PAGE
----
Welcome to tales of my stitching life, home, family and friends.

Thursday, October 27, 2011

New Zealand in Vogue

New Zealand in Vogue exhibition is a long term exhibition currently showing at Te Papa Museum, Wellington.  In 1957 British Vogue magazine established Vogue New Zealand,  the first Vogue magazine published outside of America and Europe, but sadly was only printed from 1957 to 1968.  The exhibition is inspired from its pages spanning this period.  Sheila Scotter was appointed editor and her role was “to lead, inform and guide a relatively unsophisticated fashion industry”.  These garments are from 1965.  The silk sari evening dress was made for opera singer Kiri Te Kawana.
DSCF6901  Fashions from  1965
Vogue writes “there is simply no stopping the black dress for evenings in or evenings out this winter”.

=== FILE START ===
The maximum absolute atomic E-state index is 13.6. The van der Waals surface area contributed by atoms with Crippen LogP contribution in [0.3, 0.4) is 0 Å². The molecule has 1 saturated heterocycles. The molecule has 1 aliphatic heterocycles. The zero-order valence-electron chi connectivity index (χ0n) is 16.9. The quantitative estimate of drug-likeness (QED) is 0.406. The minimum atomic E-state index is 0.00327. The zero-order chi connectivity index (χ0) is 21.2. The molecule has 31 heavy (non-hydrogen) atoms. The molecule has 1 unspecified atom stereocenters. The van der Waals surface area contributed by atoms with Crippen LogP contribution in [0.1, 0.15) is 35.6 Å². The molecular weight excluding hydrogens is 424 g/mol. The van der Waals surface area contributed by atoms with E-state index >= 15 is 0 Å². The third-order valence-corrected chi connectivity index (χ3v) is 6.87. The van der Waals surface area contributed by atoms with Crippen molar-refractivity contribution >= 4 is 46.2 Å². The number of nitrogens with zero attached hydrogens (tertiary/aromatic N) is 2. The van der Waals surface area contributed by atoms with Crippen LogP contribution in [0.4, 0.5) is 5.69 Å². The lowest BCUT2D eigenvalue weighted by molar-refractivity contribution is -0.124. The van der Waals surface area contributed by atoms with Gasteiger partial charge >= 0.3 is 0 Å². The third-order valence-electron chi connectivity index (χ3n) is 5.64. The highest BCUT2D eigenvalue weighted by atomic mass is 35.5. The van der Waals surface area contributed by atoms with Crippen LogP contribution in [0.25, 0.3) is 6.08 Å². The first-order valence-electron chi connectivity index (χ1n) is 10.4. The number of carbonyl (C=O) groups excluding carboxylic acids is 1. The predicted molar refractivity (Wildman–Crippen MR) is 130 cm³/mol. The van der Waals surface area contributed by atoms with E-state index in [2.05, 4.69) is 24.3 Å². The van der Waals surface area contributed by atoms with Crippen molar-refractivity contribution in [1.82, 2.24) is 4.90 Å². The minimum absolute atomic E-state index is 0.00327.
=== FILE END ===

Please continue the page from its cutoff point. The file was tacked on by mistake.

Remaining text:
DSCF6912 Little black dresses
DSCF6911Black mini dress with diamante trim
Vogue offered a range of paper patterns in three categories, Vogue Paris Original, Vogue Couture Design, and Vogue Young Fashionables.  These were marketed to “those of you blessed with dressmaking talents, or the possessors of a little woman around the corner”.  Home sewers could even request a Vogue label to sew into their clothes.  While I certainly did enjoy the exhibition, I have to admit that neither the Vogue magazine or patterns were ever part of my life.  Sadly my sewing talents were no match for those tricky Vogue patterns, I used the much simpler Simplicity patterns.  And by the mid 1960s I was a young Mum, with no time to sew for myself.  With two babies born 12 months apart, I can remember sewing little dresses, shirts and shorts, and winter pyjamas.  Not to mention all the baby and toddler knitting I did back then.    As the blurb says: “This exhibition draws its inspiration directly from the pages of Vogue New Zealand. It showcases garments from top New Zealand designers, and those made here under licence from the world's leading fashion houses, such as Christian Dior.”  This exhibition has another 12 months to run, so do pop in to see it next time you visit Te Papa Museum.

No comments: